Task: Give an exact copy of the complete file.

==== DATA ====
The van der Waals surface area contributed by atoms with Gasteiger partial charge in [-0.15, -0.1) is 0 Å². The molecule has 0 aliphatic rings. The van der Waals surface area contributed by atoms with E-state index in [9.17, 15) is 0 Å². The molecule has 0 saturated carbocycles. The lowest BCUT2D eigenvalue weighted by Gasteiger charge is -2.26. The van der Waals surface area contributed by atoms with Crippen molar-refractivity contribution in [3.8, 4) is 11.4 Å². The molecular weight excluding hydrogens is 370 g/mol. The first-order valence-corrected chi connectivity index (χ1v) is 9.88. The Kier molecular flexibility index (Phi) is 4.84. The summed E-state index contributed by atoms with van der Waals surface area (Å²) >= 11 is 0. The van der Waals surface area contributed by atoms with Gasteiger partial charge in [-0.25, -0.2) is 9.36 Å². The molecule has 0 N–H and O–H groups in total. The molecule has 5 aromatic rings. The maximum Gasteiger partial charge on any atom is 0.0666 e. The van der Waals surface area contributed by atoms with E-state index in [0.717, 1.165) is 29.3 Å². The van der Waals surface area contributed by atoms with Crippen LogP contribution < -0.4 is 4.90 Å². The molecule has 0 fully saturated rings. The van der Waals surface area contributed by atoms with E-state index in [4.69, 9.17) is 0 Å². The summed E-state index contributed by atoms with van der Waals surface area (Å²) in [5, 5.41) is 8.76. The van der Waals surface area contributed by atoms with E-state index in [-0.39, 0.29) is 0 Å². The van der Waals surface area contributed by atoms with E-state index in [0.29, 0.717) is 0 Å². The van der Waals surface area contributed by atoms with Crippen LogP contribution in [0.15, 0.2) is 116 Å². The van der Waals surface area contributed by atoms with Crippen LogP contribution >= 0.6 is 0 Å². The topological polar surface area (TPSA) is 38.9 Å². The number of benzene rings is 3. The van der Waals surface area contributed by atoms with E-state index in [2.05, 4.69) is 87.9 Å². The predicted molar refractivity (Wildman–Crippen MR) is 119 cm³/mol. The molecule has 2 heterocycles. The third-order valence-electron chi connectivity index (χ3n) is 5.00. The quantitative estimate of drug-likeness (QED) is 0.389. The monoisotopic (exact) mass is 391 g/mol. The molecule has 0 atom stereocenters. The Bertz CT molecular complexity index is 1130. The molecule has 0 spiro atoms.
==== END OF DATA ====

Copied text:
The van der Waals surface area contributed by atoms with Gasteiger partial charge in [-0.15, -0.1) is 0 Å². The molecule has 0 aliphatic rings. The van der Waals surface area contributed by atoms with E-state index in [9.17, 15) is 0 Å². The molecule has 0 saturated carbocycles. The lowest BCUT2D eigenvalue weighted by Gasteiger charge is -2.26. The van der Waals surface area contributed by atoms with Crippen molar-refractivity contribution in [3.8, 4) is 11.4 Å². The molecular weight excluding hydrogens is 370 g/mol. The first-order valence-corrected chi connectivity index (χ1v) is 9.88. The Kier molecular flexibility index (Phi) is 4.84. The summed E-state index contributed by atoms with van der Waals surface area (Å²) >= 11 is 0. The van der Waals surface area contributed by atoms with Gasteiger partial charge in [-0.25, -0.2) is 9.36 Å². The molecule has 0 N–H and O–H groups in total. The molecule has 5 aromatic rings. The maximum Gasteiger partial charge on any atom is 0.0666 e. The van der Waals surface area contributed by atoms with E-state index in [0.717, 1.165) is 29.3 Å². The van der Waals surface area contributed by atoms with Crippen LogP contribution < -0.4 is 4.90 Å². The molecule has 0 fully saturated rings. The van der Waals surface area contributed by atoms with E-state index in [4.69, 9.17) is 0 Å². The summed E-state index contributed by atoms with van der Waals surface area (Å²) in [5, 5.41) is 8.76. The van der Waals surface area contributed by atoms with E-state index in [-0.39, 0.29) is 0 Å². The van der Waals surface area contributed by atoms with E-state index in [0.29, 0.717) is 0 Å². The van der Waals surface area contributed by atoms with Crippen LogP contribution in [0.15, 0.2) is 116 Å². The van der Waals surface area contributed by atoms with Crippen LogP contribution >= 0.6 is 0 Å². The topological polar surface area (TPSA) is 38.9 Å². The number of benzene rings is 3. The van der Waals surface area contributed by atoms with E-state index in [2.05, 4.69) is 87.9 Å². The predicted molar refractivity (Wildman–Crippen MR) is 119 cm³/mol. The molecule has 2 heterocycles. The third-order valence-electron chi connectivity index (χ3n) is 5.00. The quantitative estimate of drug-likeness (QED) is 0.389. The monoisotopic (exact) mass is 391 g/mol. The molecule has 0 atom stereocenters. The Bertz CT molecular complexity index is 1130. The molecule has 0 spiro atoms.